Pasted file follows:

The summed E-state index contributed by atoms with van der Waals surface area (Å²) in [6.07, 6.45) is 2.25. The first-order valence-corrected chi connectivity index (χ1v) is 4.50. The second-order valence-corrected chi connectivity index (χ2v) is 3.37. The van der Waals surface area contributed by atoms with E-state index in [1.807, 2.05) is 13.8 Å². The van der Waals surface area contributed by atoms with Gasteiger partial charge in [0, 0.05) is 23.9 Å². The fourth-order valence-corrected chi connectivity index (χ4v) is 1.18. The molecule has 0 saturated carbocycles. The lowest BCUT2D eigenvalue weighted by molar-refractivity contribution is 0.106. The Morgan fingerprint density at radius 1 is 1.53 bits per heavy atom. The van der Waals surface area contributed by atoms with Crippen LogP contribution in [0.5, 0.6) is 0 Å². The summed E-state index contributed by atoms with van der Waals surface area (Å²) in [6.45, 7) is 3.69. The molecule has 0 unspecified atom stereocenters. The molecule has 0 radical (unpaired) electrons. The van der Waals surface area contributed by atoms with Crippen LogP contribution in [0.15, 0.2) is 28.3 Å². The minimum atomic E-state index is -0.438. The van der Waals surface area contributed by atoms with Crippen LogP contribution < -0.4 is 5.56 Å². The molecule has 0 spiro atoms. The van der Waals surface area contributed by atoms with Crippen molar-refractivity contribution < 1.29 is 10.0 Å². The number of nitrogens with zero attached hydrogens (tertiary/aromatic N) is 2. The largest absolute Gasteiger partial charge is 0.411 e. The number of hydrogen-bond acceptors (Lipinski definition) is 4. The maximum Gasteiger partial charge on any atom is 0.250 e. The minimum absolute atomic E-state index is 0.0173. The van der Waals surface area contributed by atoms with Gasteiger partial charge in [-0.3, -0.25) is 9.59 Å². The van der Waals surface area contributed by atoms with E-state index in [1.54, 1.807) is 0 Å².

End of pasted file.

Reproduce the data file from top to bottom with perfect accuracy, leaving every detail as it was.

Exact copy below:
The summed E-state index contributed by atoms with van der Waals surface area (Å²) in [6.07, 6.45) is 2.25. The first-order valence-corrected chi connectivity index (χ1v) is 4.50. The second-order valence-corrected chi connectivity index (χ2v) is 3.37. The van der Waals surface area contributed by atoms with E-state index in [1.807, 2.05) is 13.8 Å². The van der Waals surface area contributed by atoms with Gasteiger partial charge in [0, 0.05) is 23.9 Å². The fourth-order valence-corrected chi connectivity index (χ4v) is 1.18. The molecule has 0 saturated carbocycles. The lowest BCUT2D eigenvalue weighted by molar-refractivity contribution is 0.106. The Morgan fingerprint density at radius 1 is 1.53 bits per heavy atom. The van der Waals surface area contributed by atoms with Crippen LogP contribution in [0.5, 0.6) is 0 Å². The summed E-state index contributed by atoms with van der Waals surface area (Å²) in [6.45, 7) is 3.69. The molecule has 0 unspecified atom stereocenters. The molecule has 0 radical (unpaired) electrons. The van der Waals surface area contributed by atoms with Crippen LogP contribution in [0.15, 0.2) is 28.3 Å². The minimum atomic E-state index is -0.438. The van der Waals surface area contributed by atoms with Crippen LogP contribution < -0.4 is 5.56 Å². The molecule has 0 spiro atoms. The van der Waals surface area contributed by atoms with Crippen molar-refractivity contribution < 1.29 is 10.0 Å². The number of nitrogens with zero attached hydrogens (tertiary/aromatic N) is 2. The largest absolute Gasteiger partial charge is 0.411 e. The number of hydrogen-bond acceptors (Lipinski definition) is 4. The maximum Gasteiger partial charge on any atom is 0.250 e. The minimum absolute atomic E-state index is 0.0173. The van der Waals surface area contributed by atoms with Gasteiger partial charge in [-0.3, -0.25) is 9.59 Å². The van der Waals surface area contributed by atoms with E-state index in [1.54, 1.807) is 0 Å².